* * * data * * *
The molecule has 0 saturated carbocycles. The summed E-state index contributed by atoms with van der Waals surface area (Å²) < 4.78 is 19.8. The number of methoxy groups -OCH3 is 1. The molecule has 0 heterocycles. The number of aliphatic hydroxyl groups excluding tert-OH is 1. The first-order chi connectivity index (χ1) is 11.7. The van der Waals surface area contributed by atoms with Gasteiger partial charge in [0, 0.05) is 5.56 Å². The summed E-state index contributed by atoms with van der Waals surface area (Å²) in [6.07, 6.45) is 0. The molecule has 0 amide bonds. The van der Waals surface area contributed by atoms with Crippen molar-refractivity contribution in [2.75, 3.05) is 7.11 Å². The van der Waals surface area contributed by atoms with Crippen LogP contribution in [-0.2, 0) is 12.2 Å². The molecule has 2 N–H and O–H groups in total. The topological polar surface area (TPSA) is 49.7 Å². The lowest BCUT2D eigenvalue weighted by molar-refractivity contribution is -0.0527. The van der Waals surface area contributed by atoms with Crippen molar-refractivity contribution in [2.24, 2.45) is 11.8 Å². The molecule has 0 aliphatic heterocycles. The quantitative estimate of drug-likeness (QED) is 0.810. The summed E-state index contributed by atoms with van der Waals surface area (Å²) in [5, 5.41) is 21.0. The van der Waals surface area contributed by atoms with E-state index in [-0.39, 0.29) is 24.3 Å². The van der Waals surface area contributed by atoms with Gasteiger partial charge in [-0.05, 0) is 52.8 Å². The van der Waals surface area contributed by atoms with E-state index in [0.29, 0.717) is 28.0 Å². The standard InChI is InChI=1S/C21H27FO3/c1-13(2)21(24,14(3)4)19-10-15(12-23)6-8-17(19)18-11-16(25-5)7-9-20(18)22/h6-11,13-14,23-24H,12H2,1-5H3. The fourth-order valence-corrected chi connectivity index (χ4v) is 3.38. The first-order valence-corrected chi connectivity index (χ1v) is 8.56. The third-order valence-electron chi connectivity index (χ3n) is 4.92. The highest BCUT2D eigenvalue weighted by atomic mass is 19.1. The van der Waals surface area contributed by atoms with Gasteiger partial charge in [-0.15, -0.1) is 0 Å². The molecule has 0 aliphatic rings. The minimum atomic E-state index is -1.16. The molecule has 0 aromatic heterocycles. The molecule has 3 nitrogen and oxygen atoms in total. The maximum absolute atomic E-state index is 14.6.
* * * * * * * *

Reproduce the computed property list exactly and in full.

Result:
The molecule has 0 saturated carbocycles. The summed E-state index contributed by atoms with van der Waals surface area (Å²) < 4.78 is 19.8. The number of methoxy groups -OCH3 is 1. The molecule has 0 heterocycles. The number of aliphatic hydroxyl groups excluding tert-OH is 1. The first-order chi connectivity index (χ1) is 11.7. The van der Waals surface area contributed by atoms with Gasteiger partial charge in [0, 0.05) is 5.56 Å². The summed E-state index contributed by atoms with van der Waals surface area (Å²) in [6.07, 6.45) is 0. The molecule has 0 amide bonds. The van der Waals surface area contributed by atoms with Crippen molar-refractivity contribution in [2.75, 3.05) is 7.11 Å². The van der Waals surface area contributed by atoms with Crippen LogP contribution in [-0.2, 0) is 12.2 Å². The molecule has 2 N–H and O–H groups in total. The topological polar surface area (TPSA) is 49.7 Å². The lowest BCUT2D eigenvalue weighted by molar-refractivity contribution is -0.0527. The van der Waals surface area contributed by atoms with Crippen molar-refractivity contribution in [2.24, 2.45) is 11.8 Å². The molecule has 0 aliphatic heterocycles. The quantitative estimate of drug-likeness (QED) is 0.810. The summed E-state index contributed by atoms with van der Waals surface area (Å²) in [5, 5.41) is 21.0. The van der Waals surface area contributed by atoms with E-state index in [-0.39, 0.29) is 24.3 Å². The van der Waals surface area contributed by atoms with Gasteiger partial charge in [-0.05, 0) is 52.8 Å². The van der Waals surface area contributed by atoms with E-state index in [0.29, 0.717) is 28.0 Å². The standard InChI is InChI=1S/C21H27FO3/c1-13(2)21(24,14(3)4)19-10-15(12-23)6-8-17(19)18-11-16(25-5)7-9-20(18)22/h6-11,13-14,23-24H,12H2,1-5H3. The fourth-order valence-corrected chi connectivity index (χ4v) is 3.38. The first-order valence-corrected chi connectivity index (χ1v) is 8.56. The third-order valence-electron chi connectivity index (χ3n) is 4.92. The highest BCUT2D eigenvalue weighted by atomic mass is 19.1. The van der Waals surface area contributed by atoms with Gasteiger partial charge in [-0.15, -0.1) is 0 Å². The molecule has 0 aliphatic rings. The minimum atomic E-state index is -1.16. The molecule has 0 aromatic heterocycles. The molecule has 3 nitrogen and oxygen atoms in total. The maximum absolute atomic E-state index is 14.6.